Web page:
Thank you for clearly pointing out the Comcast policy. I clearly understand it.

The issue I have with it is that it does force the modem to a lower upload speed than it is able to provide.

As an example, Comcast customers using a DOCSIS3.0 modem like mine - a modem  compliant to the 800 Mbps tier and paying for a 800 Mbps - will be able to enjoy the upload speed of that tier - i.e.; 15-20 Mbps . In the case of the use of a modem like mine on 1 Gbps plan, modem that Comcast considers only compliant to 800 Mbps, Comcast has clearly the choice to program them like a 800 Mbps modem under a 800 Mbps plan (this choice would be consider fair and acceptable). However that is not the choice Comcast made. Comcast decided to penalize those customers paying the higher price with the lower upload speed they could decently program them with: 6 Mbps. In doing so, Comcast is clearly capping those customers not based on the capability of their modem but on an arbitrary and discriminatory setting. It is unacceptable and I truly fail to understand why anyone would consider this policy acceptable.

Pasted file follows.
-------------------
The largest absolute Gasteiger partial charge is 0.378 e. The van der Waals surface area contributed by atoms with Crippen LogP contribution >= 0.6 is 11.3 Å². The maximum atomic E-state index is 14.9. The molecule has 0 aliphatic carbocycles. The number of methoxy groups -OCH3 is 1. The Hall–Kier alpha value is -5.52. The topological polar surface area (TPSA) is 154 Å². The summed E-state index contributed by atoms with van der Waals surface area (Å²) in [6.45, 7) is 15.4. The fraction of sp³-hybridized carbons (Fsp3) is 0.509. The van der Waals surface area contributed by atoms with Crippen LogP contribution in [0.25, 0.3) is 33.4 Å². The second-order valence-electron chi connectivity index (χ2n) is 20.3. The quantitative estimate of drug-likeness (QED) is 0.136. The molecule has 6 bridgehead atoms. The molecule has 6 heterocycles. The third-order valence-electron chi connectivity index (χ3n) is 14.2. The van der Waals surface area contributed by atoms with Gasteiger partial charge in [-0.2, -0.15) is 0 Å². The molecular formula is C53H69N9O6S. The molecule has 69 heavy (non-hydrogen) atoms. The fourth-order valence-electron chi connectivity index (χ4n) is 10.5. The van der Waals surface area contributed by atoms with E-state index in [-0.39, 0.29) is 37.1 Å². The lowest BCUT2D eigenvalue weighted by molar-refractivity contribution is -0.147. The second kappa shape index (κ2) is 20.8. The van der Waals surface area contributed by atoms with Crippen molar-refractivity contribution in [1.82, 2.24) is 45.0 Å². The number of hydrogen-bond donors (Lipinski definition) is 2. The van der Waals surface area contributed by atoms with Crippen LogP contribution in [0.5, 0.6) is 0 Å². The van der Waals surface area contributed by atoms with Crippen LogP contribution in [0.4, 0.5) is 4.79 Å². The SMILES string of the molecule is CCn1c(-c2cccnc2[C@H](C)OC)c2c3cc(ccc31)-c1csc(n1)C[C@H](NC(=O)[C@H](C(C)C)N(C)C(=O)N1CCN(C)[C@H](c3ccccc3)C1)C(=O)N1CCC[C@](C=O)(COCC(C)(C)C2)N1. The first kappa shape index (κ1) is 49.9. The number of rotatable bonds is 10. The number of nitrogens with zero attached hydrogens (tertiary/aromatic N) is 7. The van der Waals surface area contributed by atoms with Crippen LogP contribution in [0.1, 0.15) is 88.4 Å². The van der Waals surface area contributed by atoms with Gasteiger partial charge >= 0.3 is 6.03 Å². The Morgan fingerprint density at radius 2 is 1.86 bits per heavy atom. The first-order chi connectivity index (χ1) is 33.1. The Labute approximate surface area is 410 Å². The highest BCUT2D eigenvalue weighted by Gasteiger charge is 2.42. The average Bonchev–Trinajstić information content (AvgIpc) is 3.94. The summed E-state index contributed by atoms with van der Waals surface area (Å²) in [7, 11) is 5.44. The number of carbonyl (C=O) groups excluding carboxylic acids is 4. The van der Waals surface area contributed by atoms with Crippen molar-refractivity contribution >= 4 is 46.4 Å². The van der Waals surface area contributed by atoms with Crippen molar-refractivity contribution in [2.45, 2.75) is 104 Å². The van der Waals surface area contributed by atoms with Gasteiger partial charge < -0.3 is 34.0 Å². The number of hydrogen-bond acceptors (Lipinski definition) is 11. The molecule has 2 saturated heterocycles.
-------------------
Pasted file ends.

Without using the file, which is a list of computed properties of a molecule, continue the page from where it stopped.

I will escalate this issue to Comcast executive management, my state board of utilities and the FCC if necessarily.

Visitor

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3 Messages

1 m ago

From your tables in the first post, it looks to me like your SBV3202 is tuning only 4 upstream channels.  The TM822 is an 8x4 telephony modem, the SBV3202 is a 32x8 telephony modem.  So you should have doubled the number of upstream channels being tuned, from 4 to 8.  Either the modem is bad and is not tuning more than the original 4 upstream channels, or Comcast has not mapped additional upstream channels to handle the network traffic on the return path towards the local node.

(edited)

BruceW

Gold Problem Solver

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22.4K Messages

1 m ago

... you should have doubled the number of upstream channels being tuned, from 4 to 8 ...

That's not correct. 4 channels is more than enough to deliver the 35 Mbps upstream Gigabit service provides. The problem, as stated above, is that the device is not approved by Comcast for Gigabit service.

(edited)

Visitor

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3 Messages

And I don't agree with you either.  The OP's upstream power levels suggest to me that he is probably close to the node.  If his modem is only tuning 4 upstream channels, or if Comcast channel mapping is only providing 4 channels in the return path, then the amount of traffic already in the pipe gives his modem few chances to communicate with the CMTS.

I'm just a former Comcast Comm Tech using the same SBV3202 modem that the OP has in questioning his upstream speeds.  I'm not on a Gigabit plan, but I have maintained the same 25Mbps upstream speed that I had with my previous telephony modem.

EG

Expert

 • 

87.1K Messages

1 m ago

Comcast currently offers a max of 4 to 5 upstream channels.